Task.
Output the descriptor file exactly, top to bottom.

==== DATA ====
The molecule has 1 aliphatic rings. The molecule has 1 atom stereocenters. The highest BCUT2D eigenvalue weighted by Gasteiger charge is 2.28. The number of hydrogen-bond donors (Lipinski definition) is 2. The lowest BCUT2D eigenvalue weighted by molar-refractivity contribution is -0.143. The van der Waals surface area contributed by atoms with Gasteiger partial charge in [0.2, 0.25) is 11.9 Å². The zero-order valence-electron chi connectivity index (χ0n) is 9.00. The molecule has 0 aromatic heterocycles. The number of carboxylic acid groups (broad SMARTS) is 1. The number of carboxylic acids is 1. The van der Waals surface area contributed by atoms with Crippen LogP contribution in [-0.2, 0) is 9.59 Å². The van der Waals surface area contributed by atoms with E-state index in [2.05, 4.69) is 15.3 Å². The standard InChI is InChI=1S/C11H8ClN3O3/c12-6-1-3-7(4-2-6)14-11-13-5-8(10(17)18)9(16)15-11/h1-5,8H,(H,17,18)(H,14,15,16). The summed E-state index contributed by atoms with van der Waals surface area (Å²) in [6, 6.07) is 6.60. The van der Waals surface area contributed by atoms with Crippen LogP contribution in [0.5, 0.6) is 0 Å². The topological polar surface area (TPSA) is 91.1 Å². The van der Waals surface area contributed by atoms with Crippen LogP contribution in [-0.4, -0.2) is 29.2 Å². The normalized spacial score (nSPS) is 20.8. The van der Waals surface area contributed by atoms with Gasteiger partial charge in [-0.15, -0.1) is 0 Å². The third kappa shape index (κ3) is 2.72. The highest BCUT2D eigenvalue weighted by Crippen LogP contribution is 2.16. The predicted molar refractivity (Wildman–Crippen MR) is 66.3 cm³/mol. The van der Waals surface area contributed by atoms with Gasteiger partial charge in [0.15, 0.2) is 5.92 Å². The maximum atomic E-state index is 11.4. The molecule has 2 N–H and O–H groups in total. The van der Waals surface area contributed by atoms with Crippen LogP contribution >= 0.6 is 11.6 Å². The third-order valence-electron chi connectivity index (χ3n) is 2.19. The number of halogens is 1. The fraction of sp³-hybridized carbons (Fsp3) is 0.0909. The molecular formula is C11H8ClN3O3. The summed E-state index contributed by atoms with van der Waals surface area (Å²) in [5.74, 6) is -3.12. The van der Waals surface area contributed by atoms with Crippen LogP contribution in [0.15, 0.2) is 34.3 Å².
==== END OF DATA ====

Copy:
The molecule has 1 aliphatic rings. The molecule has 1 atom stereocenters. The highest BCUT2D eigenvalue weighted by Gasteiger charge is 2.28. The number of hydrogen-bond donors (Lipinski definition) is 2. The lowest BCUT2D eigenvalue weighted by molar-refractivity contribution is -0.143. The van der Waals surface area contributed by atoms with Gasteiger partial charge in [0.2, 0.25) is 11.9 Å². The zero-order valence-electron chi connectivity index (χ0n) is 9.00. The molecule has 0 aromatic heterocycles. The number of carboxylic acid groups (broad SMARTS) is 1. The number of carboxylic acids is 1. The van der Waals surface area contributed by atoms with Crippen LogP contribution in [-0.2, 0) is 9.59 Å². The van der Waals surface area contributed by atoms with E-state index in [2.05, 4.69) is 15.3 Å². The standard InChI is InChI=1S/C11H8ClN3O3/c12-6-1-3-7(4-2-6)14-11-13-5-8(10(17)18)9(16)15-11/h1-5,8H,(H,17,18)(H,14,15,16). The summed E-state index contributed by atoms with van der Waals surface area (Å²) in [6, 6.07) is 6.60. The van der Waals surface area contributed by atoms with Crippen LogP contribution in [0.5, 0.6) is 0 Å². The topological polar surface area (TPSA) is 91.1 Å². The van der Waals surface area contributed by atoms with Crippen LogP contribution in [-0.4, -0.2) is 29.2 Å². The normalized spacial score (nSPS) is 20.8. The van der Waals surface area contributed by atoms with Gasteiger partial charge in [-0.15, -0.1) is 0 Å². The third kappa shape index (κ3) is 2.72. The highest BCUT2D eigenvalue weighted by Crippen LogP contribution is 2.16. The predicted molar refractivity (Wildman–Crippen MR) is 66.3 cm³/mol. The van der Waals surface area contributed by atoms with Gasteiger partial charge in [0.15, 0.2) is 5.92 Å². The maximum atomic E-state index is 11.4. The molecule has 2 N–H and O–H groups in total. The van der Waals surface area contributed by atoms with Crippen LogP contribution >= 0.6 is 11.6 Å². The third-order valence-electron chi connectivity index (χ3n) is 2.19. The number of halogens is 1. The fraction of sp³-hybridized carbons (Fsp3) is 0.0909. The molecular formula is C11H8ClN3O3. The summed E-state index contributed by atoms with van der Waals surface area (Å²) in [5.74, 6) is -3.12. The van der Waals surface area contributed by atoms with Crippen LogP contribution in [0.15, 0.2) is 34.3 Å².